Bow Valley College has signed a memorandum of understanding with IBM that establishes the college as the first Canadian hub for the IBM Skills Academy, an academic professional technical certification program. Through this initiative, IBM will train college faculty on how to prepare students for career tracks including business intelligence, cyber security, and cloud computing. “Our collaboration with IBM will equip Bow Valley College learners with in-demand skills to meet the changing needs of the IT industry while maintaining an academic approach of teaching,” said BVC Vice President, Academic Misheck Mwaba. BVC

UManitoba students lobby for Indigenous language education

Noah Wilson, co-president of the Aboriginal Students Association at the University of Manitoba, is reportedly leading the ReconciliAction campaign. This campaign will lobby Canadian universities to create official degrees and diplomas in Indigenous languages. “It's about bringing light to the TRC Calls to Action, and ensuring that the calls to action are being implemented,” Wilson told CBC. The campaign’s launch featured panels that included elders, students, and administrators. According to CBC, UManitoba President David Barnard praised the campaign and stated that the university is committed to implementing Indigenous language education. CBC

2018 federal budget should provoke new research, competition strategies: Lauten

Mark Lautens argues that the Canadian public’s underwhelming response to the federal government’s $1.7B funding package for postsecondary research demonstrates a need for scientists to educate the public about their work, improve research programs, and provide better opportunities for young scientists. To meet these objectives, Lautens writes, the funds must be allocated through open competitions, with winners representing an array of scientific disciplines. According to Lauten, the current competition model concentrates funding in too few hands, while an improved distribution model would improve Canada’s standing on the world stage. Globe and Mail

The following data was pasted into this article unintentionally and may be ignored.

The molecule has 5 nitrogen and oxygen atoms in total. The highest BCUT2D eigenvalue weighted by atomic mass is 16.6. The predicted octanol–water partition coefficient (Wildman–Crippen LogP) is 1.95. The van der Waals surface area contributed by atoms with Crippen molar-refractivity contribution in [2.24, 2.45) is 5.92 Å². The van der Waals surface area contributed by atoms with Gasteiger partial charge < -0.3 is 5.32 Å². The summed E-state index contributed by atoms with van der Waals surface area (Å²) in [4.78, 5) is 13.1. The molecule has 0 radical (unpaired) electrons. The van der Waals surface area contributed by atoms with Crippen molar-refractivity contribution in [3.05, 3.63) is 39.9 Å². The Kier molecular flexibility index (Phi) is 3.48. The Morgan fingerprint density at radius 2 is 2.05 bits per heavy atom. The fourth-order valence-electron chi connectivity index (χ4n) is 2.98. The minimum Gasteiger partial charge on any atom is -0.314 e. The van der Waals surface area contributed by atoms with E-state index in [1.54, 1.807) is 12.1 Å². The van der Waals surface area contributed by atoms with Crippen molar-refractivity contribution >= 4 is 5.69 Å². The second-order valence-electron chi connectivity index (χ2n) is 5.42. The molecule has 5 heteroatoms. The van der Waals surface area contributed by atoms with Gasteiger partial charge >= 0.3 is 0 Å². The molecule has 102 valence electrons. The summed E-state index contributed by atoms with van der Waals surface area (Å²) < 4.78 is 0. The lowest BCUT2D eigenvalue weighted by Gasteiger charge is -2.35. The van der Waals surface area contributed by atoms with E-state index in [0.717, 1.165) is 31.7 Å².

Amendment will cut universal health care for international students in MB

Manitoba’s Progressive Conservative government will repeal universal health care for international students, CBC has learned. The change, which will reportedly come into effect in September of 2018, could range from $2.4K to $3.6K per student. In spite of the changes, a spokesperson for Education Minister Ian Wishart stated that Manitoba remains a “very viable option” for postsecondary students. CBC added that international students on 12-month work permits will remain eligible for universal health care, but all others need to go through a private insurer. Dele Ojewole, interim chairperson of the MB Canadian Federation of Students, said that the province failed to consult with students before implementing the change. CBC